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Member Since 08 Mar 2006
Offline Last Active Today, 05:07 PM

Posts I've Made

In Topic: The Discarded- Rescuing a Tartan 33

Yesterday, 03:51 PM

Probably a combination of deeper keel, so nominally point better upwind, and masthead chute, so more hp downwind.  

In Topic: The Discarded- Rescuing a Tartan 33

Yesterday, 03:47 AM

The CS 34 and Jeanneau SO are good boat to benchmark yourself against.  The Bene is to far away on PHRF rating to really be a good comparison.  With boats of your size and displacement, I would tell you a good crew should gain 10 secs a mile on a good singlehander on every tack.  So it if was a 3 tack race, they did ok.  I suspect there were more than 3 tacks in the race....


Plus the advantage they have from righting moment...another 6 or 12 secs a mile, depending on windspeed...


So if I were the skipper of the CS or the Jeanneau, I'd be asking myself, who the hell was that on the T-33?  And looking very critically at my own crew work...


The message is, of course, you have to set realistic goals.


You done good Ajax!

In Topic: Just bought a new boat!

24 April 2017 - 06:38 PM

another lesson learned to stick in your bag of tricks.  Watch out for "get-home-itis."  Your way better off stopping at some point and coming back to get the boat later than you are up on the rocks with your friends hurt or dead.  Before you make the jump from Soo locks, make sure you've got a good forecast and 2-3 times the weather window you want.  Make sure everyone it warm and rested and ready to go...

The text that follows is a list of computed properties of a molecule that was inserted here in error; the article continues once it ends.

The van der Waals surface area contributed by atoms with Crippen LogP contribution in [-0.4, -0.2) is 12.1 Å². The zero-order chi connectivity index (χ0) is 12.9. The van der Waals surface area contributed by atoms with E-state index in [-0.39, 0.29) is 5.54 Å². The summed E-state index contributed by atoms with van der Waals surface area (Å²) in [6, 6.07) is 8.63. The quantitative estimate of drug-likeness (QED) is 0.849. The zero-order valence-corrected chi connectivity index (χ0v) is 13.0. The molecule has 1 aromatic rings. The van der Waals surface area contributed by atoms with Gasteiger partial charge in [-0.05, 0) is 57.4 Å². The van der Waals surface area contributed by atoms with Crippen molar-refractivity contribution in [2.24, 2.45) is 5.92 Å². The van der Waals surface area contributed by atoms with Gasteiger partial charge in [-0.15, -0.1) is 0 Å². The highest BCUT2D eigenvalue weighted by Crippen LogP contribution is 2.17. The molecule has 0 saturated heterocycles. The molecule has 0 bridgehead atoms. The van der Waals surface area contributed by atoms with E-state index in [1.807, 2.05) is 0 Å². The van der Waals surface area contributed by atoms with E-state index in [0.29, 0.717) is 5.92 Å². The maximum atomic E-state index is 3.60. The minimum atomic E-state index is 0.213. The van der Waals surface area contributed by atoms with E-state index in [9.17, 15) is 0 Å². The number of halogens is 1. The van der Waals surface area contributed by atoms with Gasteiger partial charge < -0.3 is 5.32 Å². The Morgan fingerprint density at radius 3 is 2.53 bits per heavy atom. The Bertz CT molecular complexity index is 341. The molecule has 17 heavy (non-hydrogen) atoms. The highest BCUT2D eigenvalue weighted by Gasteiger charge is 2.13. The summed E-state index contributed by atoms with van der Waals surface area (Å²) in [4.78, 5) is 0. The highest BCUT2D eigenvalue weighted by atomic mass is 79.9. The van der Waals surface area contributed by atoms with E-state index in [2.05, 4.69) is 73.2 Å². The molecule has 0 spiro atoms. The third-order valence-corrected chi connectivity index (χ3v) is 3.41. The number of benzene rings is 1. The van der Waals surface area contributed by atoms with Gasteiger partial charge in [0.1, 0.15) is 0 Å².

You have the good basics of a plan.  But many plans don't survive "first contact with the enemy."  Don't be afraid to change the plan if needed...

In Topic: Dave's perfect sailboat

22 April 2017 - 04:29 PM


While its too bad you didn't get to build your perfect sailboat, its good to see you're gonna be able to get pretty close.  There are lessons to be learned, even in dreams not realized, and I suspect there are some here as well.  Don't let the experience leave a bad taste in your mouth, which could impact the planned future cruising...


I spent 12 years as a Defense Consultant and did a lot of work on Program requirements in support of program acquisition...and as you might well know, the Military frequently has similar challenges...and either ends up accepting less capability or cancelling a program for cost just like you did...despite many, many people trying very hard to make it work...it's something of the nature of the beast, and to some degree, "unavoidable"...so I would tell you not to "blame yourself" because it did.


Finally, I want to thank you for letting us all in on your journey/experience.  Many of us learned many valuable and interesting things.  Things we might not have learned or been exposed to had it not been for you (and Bob) letting us in.  So please accept my heartfelt thanks, and please keep us up on the purchase and cruises as well.


In Topic: F-35 Porn

22 April 2017 - 04:51 AM